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Franco Alfano

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Wikipedia
Franco Alfano (8 March 1875 in Posillipo, Naples – 27 October 1954 in Sanremo) was an Italian composer and pianist, best known today for his opera Risurrezione (1904) and for having completed Puccini's opera Turandot in 1926. He had considerable success with several of his own works during his lifetime.
Alfano was born in Posillipo, Naples. He attended piano lessons given privately by Alessandro Longo, and harmony and composition respectively under Camillo de Nardis (1857–1951) and Paolo Serrao at the conservatory San Pietro a Majella in Naples. Later, after graduating, he pursued further composition studies with Hans Sitt and Salomon Jadassohn in Leipzig. While working there he met his idol, Edvard Grieg, and wrote numerous piano and orchestral pieces.
From 1918 he was Director of the Conservatory of Bologna, from 1923 Director of the Turin Conservatory, and from 1947 to 1950 Director of the Rossini Conservatory in Pesaro. Alfano died in San Remo.
He completed his first opera, Miranda, still unpublished, for which he also wrote the libretto based on a novel by Antonio Fogazzaro in 1896. His work La Fonte Di Enschir (libretto by Luigi Illica) was refused by Ricordi but was presented in Wrocław (then Breslau) as Die Quelle von Enschir on 8 November 1898. It enjoyed some success.
There followed the opera Risurrezione in 1904. It was based on Tolstoy, and was later sung by Magda Olivero.
Cyrano de Bergerac followed. This based on the famous play by Edmond Rostand and composed to the French libretto by Henri Cain. It had its Italian version premiere in Rome in January 1936, and its French version premiere in Paris four months later. It was recently revived by the Kiel Opera (Germany), the Montpellier Radio Festival (France) and the Metropolitan Opera, New York City, starring Plácido Domingo in the title role.
In 1921, La Leggenda di Sakùntala appeared, described by some as his most important stage work, and while it was successful enough to have Arturo Toscanini recommend Alfano for the completion of Puccini's posthumous Turandot, the performance materials were thought destroyed in an air raid during the Second World War. Alfano reconstructed it in 1952 as Sakùntala, after Abhijñānaśākuntalam (The Recognition of Sakuntala), the Sanskrit play by Kālidāsa. Subsequently, the original version was recovered in 2005, with the two versions available for performance today. The second version of Sakùntala was performed in New York City by Teatro Grattacielo in the fall of 2013.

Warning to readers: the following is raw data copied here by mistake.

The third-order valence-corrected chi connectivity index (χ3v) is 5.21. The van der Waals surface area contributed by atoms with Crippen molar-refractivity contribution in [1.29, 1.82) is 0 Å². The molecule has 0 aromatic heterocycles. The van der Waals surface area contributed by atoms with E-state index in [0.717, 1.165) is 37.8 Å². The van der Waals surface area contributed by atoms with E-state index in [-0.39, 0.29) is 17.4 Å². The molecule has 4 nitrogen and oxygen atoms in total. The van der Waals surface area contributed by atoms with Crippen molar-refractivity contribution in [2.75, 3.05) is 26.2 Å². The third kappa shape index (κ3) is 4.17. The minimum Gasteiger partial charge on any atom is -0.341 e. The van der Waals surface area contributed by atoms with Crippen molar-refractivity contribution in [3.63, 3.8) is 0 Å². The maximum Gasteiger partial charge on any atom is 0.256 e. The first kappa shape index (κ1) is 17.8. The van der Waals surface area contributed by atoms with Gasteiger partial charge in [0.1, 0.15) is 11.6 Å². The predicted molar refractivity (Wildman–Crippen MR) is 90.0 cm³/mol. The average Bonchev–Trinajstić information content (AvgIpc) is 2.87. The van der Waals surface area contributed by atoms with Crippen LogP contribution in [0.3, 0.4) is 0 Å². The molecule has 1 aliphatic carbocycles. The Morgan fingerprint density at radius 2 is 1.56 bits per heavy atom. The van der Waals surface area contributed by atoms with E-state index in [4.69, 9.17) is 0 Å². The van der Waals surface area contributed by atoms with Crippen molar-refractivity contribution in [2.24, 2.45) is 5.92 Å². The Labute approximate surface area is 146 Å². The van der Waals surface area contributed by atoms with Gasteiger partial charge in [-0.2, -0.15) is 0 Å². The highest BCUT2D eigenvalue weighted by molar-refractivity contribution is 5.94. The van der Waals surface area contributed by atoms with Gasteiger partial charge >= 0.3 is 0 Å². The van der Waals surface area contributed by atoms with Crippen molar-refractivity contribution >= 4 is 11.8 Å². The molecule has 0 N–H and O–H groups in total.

In Fanfare 's issue of September/October 1998-99, it was asserted that Alfano's reputation suffers because of several things. Firstly, that he should not be judged as a composer on the basis of the task he was given in completing Turandot (La Scala, 25 April 1926). Secondly, that we almost never hear everything he wrote for Turandot since the standard ending heavily edits Alfano's work. Thirdly, [...]it is not his conclusion that is performed in productions of Turandot but only what the premiere conductor Arturo Toscanini included from it... Puccini had worked for nine months on the following concluding duet and at his death had left behind a whole ream of sketches... Alfano had to reconstruct...according to his best assessment...and with his imagination and magnifying glass" since Puccini's material "had not really been legible."
"Alfano's reputation has also suffered [IC:along with Mascagni], understandably, because of his willingness to associate himself closely with Mussolini's Fascist government."
Alex Ross, in The New Yorker, notes that a new ending of Turandot composed by Luciano Berio premiered in 2002 is preferred by some critics for making a more satisfactory resolution of Turandot's change of heart, and of being more in keeping with Puccini's evolving technique.
See also List of operas by Franco Alfano.
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